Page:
Saturday, August 28, 2010

Critics Gonna Criticize

I went to see the Finnish version of Wicked two days ago and had lots of fun. The music was, as usual, very grand and catchy with big orchestrations and talented singers, and the visuals amazed me more than once. Not a boring moment!

Today Helsingin Sanomat, Finland's biggest newspaper, released their critic Suna Vuori's review of the show.

As I guessed when picking the paper from the mailbox, the critique hardly found anything good with the show.
The story is a "quickly forgettable mess", the themes of the piece are "the most ordinary", the music is "unmoving and disposable", the dancing is "fast food, self-evident filler", the political references "slip to the state of incomprehensibleness", the moral is "unclear from the beginning", there are "dead moments" all along the show and even the characters lose all their charm during second act. At least, and as her only positive words, Vuori mentions how the leading ladies did a great job and how the visuals save some of the dead scenes.
In her comment she adds that it's odd how Elphaba doesn't mourn and Nessa's death and how even her 11 years old kid got bored in the theatre.

This review made my blood pressure go up by several notches.
Sure! The story of Wicked might not be on the same level as the classics like Jesus Christ Superstar or Les Misérables!
Sure! The music of Wicked doesn't quite live up to Stephen Sondheim's Sweeney Todd!
Sure! The dancing is worse than in freaking Swan Lake!
But seriously, I hope there's never enough cynicism and hate towards life in me to become a newspaper critic.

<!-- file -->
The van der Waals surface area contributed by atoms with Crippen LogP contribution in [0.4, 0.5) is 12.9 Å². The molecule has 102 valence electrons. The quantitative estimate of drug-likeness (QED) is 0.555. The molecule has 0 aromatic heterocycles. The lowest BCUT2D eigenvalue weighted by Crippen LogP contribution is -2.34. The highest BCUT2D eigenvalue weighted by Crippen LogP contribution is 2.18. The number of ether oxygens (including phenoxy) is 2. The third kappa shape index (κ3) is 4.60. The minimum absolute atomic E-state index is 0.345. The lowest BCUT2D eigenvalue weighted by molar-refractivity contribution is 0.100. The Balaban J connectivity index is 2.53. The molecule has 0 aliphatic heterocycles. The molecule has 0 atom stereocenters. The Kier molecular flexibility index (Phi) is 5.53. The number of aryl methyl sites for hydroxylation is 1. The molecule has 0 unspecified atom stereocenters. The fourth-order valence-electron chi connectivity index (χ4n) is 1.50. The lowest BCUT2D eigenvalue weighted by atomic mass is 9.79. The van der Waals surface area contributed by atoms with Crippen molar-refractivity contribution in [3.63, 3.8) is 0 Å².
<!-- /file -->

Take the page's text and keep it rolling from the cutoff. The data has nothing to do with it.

Firstly, Wicked's target group is teenage girls, not middle aged women. I went to the premiere with my friend, who, just like me, happens to be a 17 years old girl. She had never seen the show or heard the songs before. Let's see what she has to say about the show:
"The singers had strong and emotionally rich voices - especially Elphaba's voice was lovely. There was great dancing with smooth movements, beautiful costumes and sets and epic music! Also, I thought the story wasn't predictable. As a whole, the show inspired me!"

Secondly, let's take a closer look at Vuori's opinions and try to anwer to them, one by one.

The story was a quickly forgettable mess.
I admit I can see Vuori's point here, even though I don't compeletly agree. Especially considering The Wizard of Oz isn't a tale every kid is familiar with in Finland, the story can seem a bit difficult to Finns. As I've noticed before, the whole Animal rights subplot seemed rushed to me.
Despite that, I really wouldn't claim the story forgettable! Am I wrong, or aren't there thousands of people who have indentified with Elphaba and found her story touching?

The themes of the piece are the most ordinary.
As the themes, Vuori mentions good, evil, being different and friendship.
Let's think about some other classic pieces of musical theatre. West Side Story: being different. Sweeney Todd: evil. Les Misérables: good, evil. The Phantom of the Opera: being different. RENT: being different, friendship.
Yep. Wicked's themes seem to be the most ordinary. But if we start hating these themes we also have to start hating about every musical out there! In my opinion, this thought could be turned upside down: it's admirable how Wicked manages to be entertaining and feel fresh when tackling with such common - or actually, not common, but universal - issues.

The music is unmoving and disposable.
CD Universe all time sales rank for Wicked's original Broadway cast recording: #19. bestsellers rank: #60 in all music, #5 in Broadway Vocalists. bestsellers rank: #158 in all music, #2 in Musicals. sales rank: #40 in all music, #6 in soundtrack.
Maybe this tiny peek at the CD sales tell something about how unmoving and disposable people think the music is.